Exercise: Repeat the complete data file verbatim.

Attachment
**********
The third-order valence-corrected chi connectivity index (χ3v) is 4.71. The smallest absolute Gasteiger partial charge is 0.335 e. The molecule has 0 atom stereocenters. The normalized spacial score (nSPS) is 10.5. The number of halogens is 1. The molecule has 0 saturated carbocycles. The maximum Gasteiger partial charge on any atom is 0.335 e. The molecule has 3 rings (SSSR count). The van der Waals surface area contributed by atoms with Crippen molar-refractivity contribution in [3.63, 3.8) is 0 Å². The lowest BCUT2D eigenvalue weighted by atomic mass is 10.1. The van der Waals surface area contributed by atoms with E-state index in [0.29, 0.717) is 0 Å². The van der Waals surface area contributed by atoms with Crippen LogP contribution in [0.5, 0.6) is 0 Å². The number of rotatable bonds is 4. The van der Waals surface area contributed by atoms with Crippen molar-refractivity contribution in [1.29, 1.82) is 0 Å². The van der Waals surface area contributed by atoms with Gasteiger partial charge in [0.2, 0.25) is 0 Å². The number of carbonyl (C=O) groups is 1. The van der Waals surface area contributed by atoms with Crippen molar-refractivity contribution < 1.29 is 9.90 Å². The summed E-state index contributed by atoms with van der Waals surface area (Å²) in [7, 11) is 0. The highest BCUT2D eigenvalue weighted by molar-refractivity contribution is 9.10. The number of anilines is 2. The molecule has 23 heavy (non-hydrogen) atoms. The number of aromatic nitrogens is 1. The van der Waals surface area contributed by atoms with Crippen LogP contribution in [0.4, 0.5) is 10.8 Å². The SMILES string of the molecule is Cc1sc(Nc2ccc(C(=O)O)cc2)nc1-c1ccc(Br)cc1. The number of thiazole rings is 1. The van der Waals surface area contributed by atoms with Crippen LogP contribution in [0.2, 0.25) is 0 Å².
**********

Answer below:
The third-order valence-corrected chi connectivity index (χ3v) is 4.71. The smallest absolute Gasteiger partial charge is 0.335 e. The molecule has 0 atom stereocenters. The normalized spacial score (nSPS) is 10.5. The number of halogens is 1. The molecule has 0 saturated carbocycles. The maximum Gasteiger partial charge on any atom is 0.335 e. The molecule has 3 rings (SSSR count). The van der Waals surface area contributed by atoms with Crippen molar-refractivity contribution in [3.63, 3.8) is 0 Å². The lowest BCUT2D eigenvalue weighted by atomic mass is 10.1. The van der Waals surface area contributed by atoms with E-state index in [0.29, 0.717) is 0 Å². The van der Waals surface area contributed by atoms with Crippen LogP contribution in [0.5, 0.6) is 0 Å². The number of rotatable bonds is 4. The van der Waals surface area contributed by atoms with Crippen molar-refractivity contribution in [1.29, 1.82) is 0 Å². The van der Waals surface area contributed by atoms with Gasteiger partial charge in [0.2, 0.25) is 0 Å². The number of carbonyl (C=O) groups is 1. The van der Waals surface area contributed by atoms with Crippen molar-refractivity contribution < 1.29 is 9.90 Å². The summed E-state index contributed by atoms with van der Waals surface area (Å²) in [7, 11) is 0. The highest BCUT2D eigenvalue weighted by molar-refractivity contribution is 9.10. The number of anilines is 2. The molecule has 23 heavy (non-hydrogen) atoms. The number of aromatic nitrogens is 1. The van der Waals surface area contributed by atoms with Crippen LogP contribution in [0.4, 0.5) is 10.8 Å². The SMILES string of the molecule is Cc1sc(Nc2ccc(C(=O)O)cc2)nc1-c1ccc(Br)cc1. The number of thiazole rings is 1. The van der Waals surface area contributed by atoms with Crippen LogP contribution in [0.2, 0.25) is 0 Å².